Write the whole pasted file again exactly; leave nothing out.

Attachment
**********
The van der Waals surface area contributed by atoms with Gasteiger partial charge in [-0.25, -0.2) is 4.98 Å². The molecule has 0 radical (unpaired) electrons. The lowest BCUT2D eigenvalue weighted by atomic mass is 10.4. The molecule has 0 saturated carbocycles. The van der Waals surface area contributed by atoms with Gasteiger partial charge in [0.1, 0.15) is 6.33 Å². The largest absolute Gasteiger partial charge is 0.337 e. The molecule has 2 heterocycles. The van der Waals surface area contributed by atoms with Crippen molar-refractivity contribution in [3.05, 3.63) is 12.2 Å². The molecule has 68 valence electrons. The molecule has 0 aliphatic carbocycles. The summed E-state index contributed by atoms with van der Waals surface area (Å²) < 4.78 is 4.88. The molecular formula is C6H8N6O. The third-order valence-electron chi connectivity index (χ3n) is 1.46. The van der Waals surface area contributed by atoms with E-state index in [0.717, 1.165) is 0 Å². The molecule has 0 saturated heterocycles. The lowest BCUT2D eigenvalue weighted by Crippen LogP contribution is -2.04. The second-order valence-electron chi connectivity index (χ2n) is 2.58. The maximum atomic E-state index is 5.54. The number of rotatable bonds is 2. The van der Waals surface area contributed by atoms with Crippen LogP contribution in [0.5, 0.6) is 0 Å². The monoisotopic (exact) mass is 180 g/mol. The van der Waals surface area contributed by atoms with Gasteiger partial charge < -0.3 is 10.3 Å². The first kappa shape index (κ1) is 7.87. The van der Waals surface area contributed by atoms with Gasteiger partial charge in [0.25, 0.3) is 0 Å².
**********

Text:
The van der Waals surface area contributed by atoms with Gasteiger partial charge in [-0.25, -0.2) is 4.98 Å². The molecule has 0 radical (unpaired) electrons. The lowest BCUT2D eigenvalue weighted by atomic mass is 10.4. The molecule has 0 saturated carbocycles. The van der Waals surface area contributed by atoms with Gasteiger partial charge in [0.1, 0.15) is 6.33 Å². The largest absolute Gasteiger partial charge is 0.337 e. The molecule has 2 heterocycles. The van der Waals surface area contributed by atoms with Crippen molar-refractivity contribution in [3.05, 3.63) is 12.2 Å². The molecule has 68 valence electrons. The molecule has 0 aliphatic carbocycles. The summed E-state index contributed by atoms with van der Waals surface area (Å²) < 4.78 is 4.88. The molecular formula is C6H8N6O. The third-order valence-electron chi connectivity index (χ3n) is 1.46. The van der Waals surface area contributed by atoms with E-state index in [0.717, 1.165) is 0 Å². The molecule has 0 saturated heterocycles. The lowest BCUT2D eigenvalue weighted by Crippen LogP contribution is -2.04. The second-order valence-electron chi connectivity index (χ2n) is 2.58. The maximum atomic E-state index is 5.54. The number of rotatable bonds is 2. The van der Waals surface area contributed by atoms with Crippen LogP contribution in [0.5, 0.6) is 0 Å². The monoisotopic (exact) mass is 180 g/mol. The van der Waals surface area contributed by atoms with Gasteiger partial charge < -0.3 is 10.3 Å². The first kappa shape index (κ1) is 7.87. The van der Waals surface area contributed by atoms with Gasteiger partial charge in [0.25, 0.3) is 0 Å².